We designed and constructed a set of primers that can amplify the human SXR gene (in two fragments) and primers that selectively amplify each exon of the gene. It has taken some time to work out the details of genomic sequencing, but this technology is now established in the laboratory and sequencing is proceeding. In parallel with our single nucleotide polymorphism (SNP) sequencing effort, we are constructing plasmids that express all of the known SXR SNPs for testing purposes. The response of these constructs, as well as any SNPs we identify, will be tested against a panel of natural and xenobiotic SXR activators to test our hypothesis that polymorphisms in the receptor can account for some of the individual differences in response to chemicals.
Construction of a Mouse With a “Fully Humanized” SXR Response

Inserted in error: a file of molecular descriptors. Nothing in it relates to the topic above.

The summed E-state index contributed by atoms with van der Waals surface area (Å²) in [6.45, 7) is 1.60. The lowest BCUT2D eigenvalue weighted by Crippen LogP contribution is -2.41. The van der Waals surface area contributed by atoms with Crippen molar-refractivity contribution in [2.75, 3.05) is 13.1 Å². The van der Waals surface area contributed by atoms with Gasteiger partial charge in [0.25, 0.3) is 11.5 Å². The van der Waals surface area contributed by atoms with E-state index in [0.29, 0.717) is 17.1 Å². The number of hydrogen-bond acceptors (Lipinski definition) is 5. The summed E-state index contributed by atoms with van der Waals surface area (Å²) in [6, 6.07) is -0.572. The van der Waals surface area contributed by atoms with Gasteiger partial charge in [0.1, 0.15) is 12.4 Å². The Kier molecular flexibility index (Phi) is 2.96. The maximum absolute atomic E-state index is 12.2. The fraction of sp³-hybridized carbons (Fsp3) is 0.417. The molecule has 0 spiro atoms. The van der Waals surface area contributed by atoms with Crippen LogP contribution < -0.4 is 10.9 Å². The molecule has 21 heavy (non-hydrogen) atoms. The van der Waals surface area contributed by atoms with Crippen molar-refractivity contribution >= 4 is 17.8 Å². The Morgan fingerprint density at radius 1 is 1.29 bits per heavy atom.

An important tool for the understanding of xenobiotic metabolism was the development of the so-called humanized mouse. This animal is deficient in the endogenous PXR and transgenic for the human SXR gene expressed in the liver. This model demonstrates convincingly that SXR is the key regulator of CYP3A expression and that it is the ligand binding domain of this receptor, rather than the DNA-binding domain or target DNA-binding elements that controls the selective activation of target genes in response to species-specific activators. This animal was shown to be sensitive to human-specific activators such as RIF and proposed to be a suitable model for human responses to chemicals. Although this mouse is a valuable tool for some studies, it also has shortcomings that make it unsuitable as a general model for the human xenobiotic response. First, the SXR cDNA is expressed only in the livers of these mice. It is well known that first pass metabolism in the gut is very important in drug metabolism, particularly for orally administered drugs. These first generation humanized mice do not express the transgene or the endogenous gene in the gut. Second, the cDNA is highly expressed as a transgene, obviating any endogenous mechanisms for the feedback regulation of the normal gene. Third, because the cDNA is not expressed from the promoter of the orthologous mouse gene, there will be no alternative promoter usage or splicing as is the case for the endogenous gene. Fourth, we have shown that both the human and mouse genes may play a role in bone development, and it is known that SXR is expressed in kidney and breast tissue, among others. This suggests that the first generation humanized mice will lack appropriate responses in tissues not generally thought of as sites of xenobiotic metabolism, which could lead to erroneous or incomplete results.